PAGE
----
10 SEO mistakes to avoid during a website redesign

Redesigning a website can be a huge project, with hundreds of technical, financial, creative, operational, and strategic decisions to think through. From planning out your goals to building your site from the ground up, it can take months of planning, designing, writing, and developing before you can show off your masterpiece to the world.

One key to making sure your launch goes off without a hitch is to ensure your website speaks the language of search engines (SEO). How do you make sure that any SEO value you’ve built up with your old website is not only retained, but also enhanced on your new website? Here are 10 SEO mistakes to avoid when redesigning your website.

Redesigning Without Goals

If you plan to use your website to generate sales leads, your content and user experience need to align with your conversion paths, helping to nurture visitors into leads. This is a key element of inbound marketing programs. To find leads, you’ll want to generate awareness by increasing traffic. This means more blogging, premium content creation, social sharing, and creating reasons to keep people coming back. There is no one-size-fits-all website.

Not Capturing Benchmarks

Now that you’ve made the decision to redesign your site, you should establish metrics based on the performance of your old website. These analytics benchmarks can be found in HubSpot or Google Analytics and will help you set goals for the new site, as well as for overall business growth.

Improper Use of Redirects

Redirects are important when redesigning your site if you have to change URLs. Redirects are commands that tell search engines where to find content that is no longer at a specific URL. One of the more common SEO mistakes is either using 302 (temporary) redirects, or even using 301 (permanent) redirects the wrong way.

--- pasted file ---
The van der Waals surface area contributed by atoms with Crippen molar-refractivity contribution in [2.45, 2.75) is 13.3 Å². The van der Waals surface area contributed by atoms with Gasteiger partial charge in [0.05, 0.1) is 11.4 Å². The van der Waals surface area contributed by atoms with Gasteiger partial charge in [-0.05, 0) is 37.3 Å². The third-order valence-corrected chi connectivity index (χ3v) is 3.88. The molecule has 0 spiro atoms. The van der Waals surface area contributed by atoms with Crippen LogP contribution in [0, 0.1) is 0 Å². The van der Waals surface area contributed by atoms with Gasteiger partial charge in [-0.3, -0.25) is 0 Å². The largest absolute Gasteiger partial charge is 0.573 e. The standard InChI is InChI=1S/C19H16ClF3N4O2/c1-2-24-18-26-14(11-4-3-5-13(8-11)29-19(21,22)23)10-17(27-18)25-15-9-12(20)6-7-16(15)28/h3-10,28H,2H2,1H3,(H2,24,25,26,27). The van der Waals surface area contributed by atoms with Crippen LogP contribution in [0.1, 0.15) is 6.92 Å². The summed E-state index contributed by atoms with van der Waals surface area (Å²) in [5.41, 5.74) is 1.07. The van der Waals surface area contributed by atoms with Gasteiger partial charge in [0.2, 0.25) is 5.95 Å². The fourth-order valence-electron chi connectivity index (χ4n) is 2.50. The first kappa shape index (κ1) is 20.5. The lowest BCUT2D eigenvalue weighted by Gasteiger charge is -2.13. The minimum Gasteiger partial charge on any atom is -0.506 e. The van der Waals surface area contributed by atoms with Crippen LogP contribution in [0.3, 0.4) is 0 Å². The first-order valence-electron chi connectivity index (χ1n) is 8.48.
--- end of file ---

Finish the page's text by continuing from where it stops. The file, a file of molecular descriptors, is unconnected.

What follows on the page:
What if I have to eliminate pages from my old site? In this case, redirect your old page to the most relevant new page with similar keywords. For example, if you are a bank and are eliminating a certain financial product page, then redirect that old URL to the main financial product category page or a similar product page. This is a much better option than just sending people to your homepage or your blog.

Not Submitting a Sitemap

Every website should submit a sitemap to search engines like Google, Bing and Yahoo. These can be submitted through the respective search engine’s webmaster tools feature. A sitemap shows the URLs for your entire site and helps search engines understand the organization of your website.

Not Telling Search Engines About Your Domain Change

Just like you tell the post office when you’re moving, you need to tell search engines like Google that your new website is no longer the same. In addition to submitting your new sitemap, use the change of address tool in the Search Console for Google to give them an update.

Not Using the Knowledge Panel or Schema Markup

Fifty percent of search results get a knowledge panel result on Google. This is up from 25 percent just two years ago! We can expect this percentage to rise, especially for businesses. Knowledge panels provide key information that users often seek. Google’s data highlighter tool helps you you explain how your data is structured across your website so Google can use these within rich snippets.

It’s Not Easy to Share Content

Social sharing improves overall traffic and awareness of your content. It also generates more links to your website and encourages conversations about your brand and/or products. All of these increase your SEO success.

Not Using Secure Hosting (HTTPS)

Bad security practices are detrimental to SEO. Search engines will remove your website from their index if your website has been hacked. Make sure your CMS has the right security built in or you are using a security plug-in to avoid this.

Some browsers draw the visitors’ attention to a non-secure warning if your website is not using secured hosting.

Gathering Poor Qualitative Insights from Your Audience

A lot of assumptions are made when building a website. For startups who are still trying to gain product-market fit, this is especially true. Before your next website build, budget extra time to gather 10-20 interviews from current customers and prospects.

Don’t assume that because you are an expert in your field, you know exactly how users navigate the web to make a purchasing decision. Within each of your interviews, have your interviewee walk you through every step they took as they went through their buying process. The process likely starts way before they land on your website.

Not Conducting Competitive Analysis

How will you know what pages to build, what keywords to target, and how to rank highly for your industry topics? Competitive intelligence.

Competitive intelligence is extremely helpful prior to building your new website because you can focus on the types of user experience, content, and features that Google already values within top ranking content.